All of a sudden, Lizzy Borden was brimming with ambition on 1989’s Master Of Disguise! Kudos to Lizzy Borden and the producers/engineers Alex Woltman and Elliot Solomon for bringing Lizzy’s grand vision to life on what was surely a shoestring budget. (This was, after all, a Metal Blade Records release and not a major label production.) Master Of Disguise has strings, piano, horns… the whole nine. The record sounds crisp and full. Lizzy Borden himself (the name of the lead singer is also the name of the band), does a masterful job on the microphone — great lead vocals and exquisite harmony vocals. However, as with any Lizzy Borden album, the songs are hit and miss. Honestly, only a few stand out, but one track in particular rises above all else — the brilliant title track! The song Master Of Disguise is undoubtedly the best song Lizzy Borden has ever done. I loved it from the first time I heard it, and I still love it to this day. Again, those layered vocals and harmonies steal the show. A masterpiece! Check it out here.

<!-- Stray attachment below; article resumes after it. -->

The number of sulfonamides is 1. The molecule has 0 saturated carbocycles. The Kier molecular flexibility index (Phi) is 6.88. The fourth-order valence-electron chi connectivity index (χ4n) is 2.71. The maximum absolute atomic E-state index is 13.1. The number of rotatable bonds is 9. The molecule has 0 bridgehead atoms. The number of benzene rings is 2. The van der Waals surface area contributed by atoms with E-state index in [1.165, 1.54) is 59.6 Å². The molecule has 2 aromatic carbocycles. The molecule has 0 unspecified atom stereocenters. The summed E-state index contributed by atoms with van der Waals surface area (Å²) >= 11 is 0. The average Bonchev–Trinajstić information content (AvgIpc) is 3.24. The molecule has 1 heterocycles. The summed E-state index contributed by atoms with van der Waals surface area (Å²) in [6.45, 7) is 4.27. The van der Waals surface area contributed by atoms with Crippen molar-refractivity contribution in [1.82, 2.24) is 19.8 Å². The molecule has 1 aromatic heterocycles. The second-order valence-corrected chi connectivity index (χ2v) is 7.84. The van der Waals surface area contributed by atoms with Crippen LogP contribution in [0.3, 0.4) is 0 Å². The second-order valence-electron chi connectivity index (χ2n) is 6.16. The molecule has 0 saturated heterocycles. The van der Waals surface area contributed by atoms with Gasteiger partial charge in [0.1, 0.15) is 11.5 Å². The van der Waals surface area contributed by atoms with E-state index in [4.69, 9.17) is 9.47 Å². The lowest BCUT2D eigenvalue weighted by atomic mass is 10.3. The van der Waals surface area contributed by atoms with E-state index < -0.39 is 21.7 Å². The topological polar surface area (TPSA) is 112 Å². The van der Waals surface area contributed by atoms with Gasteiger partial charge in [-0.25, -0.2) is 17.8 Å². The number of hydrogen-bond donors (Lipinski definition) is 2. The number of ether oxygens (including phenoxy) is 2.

Master Of Disguise is a very theatrical album, and may even be a loose concept album (I’m not sure). The underlying theme I seem to be picking up is that of “duplicity”. That is, people not being as they seem. I think this is my favorite Lizzy Borden album. The title track alone justifies my purchase, but I also enjoy Never Too Young and We Got The Power. The 2007 remaster (Metal Blade Records) includes a DVD, The Making Of Master Of Disguise. It contains (very shaky) archive video footage from the recording studio. It is interesting to watch, but because the footage is so shaky I wouldn’t recommend seeing it more than once. My score: B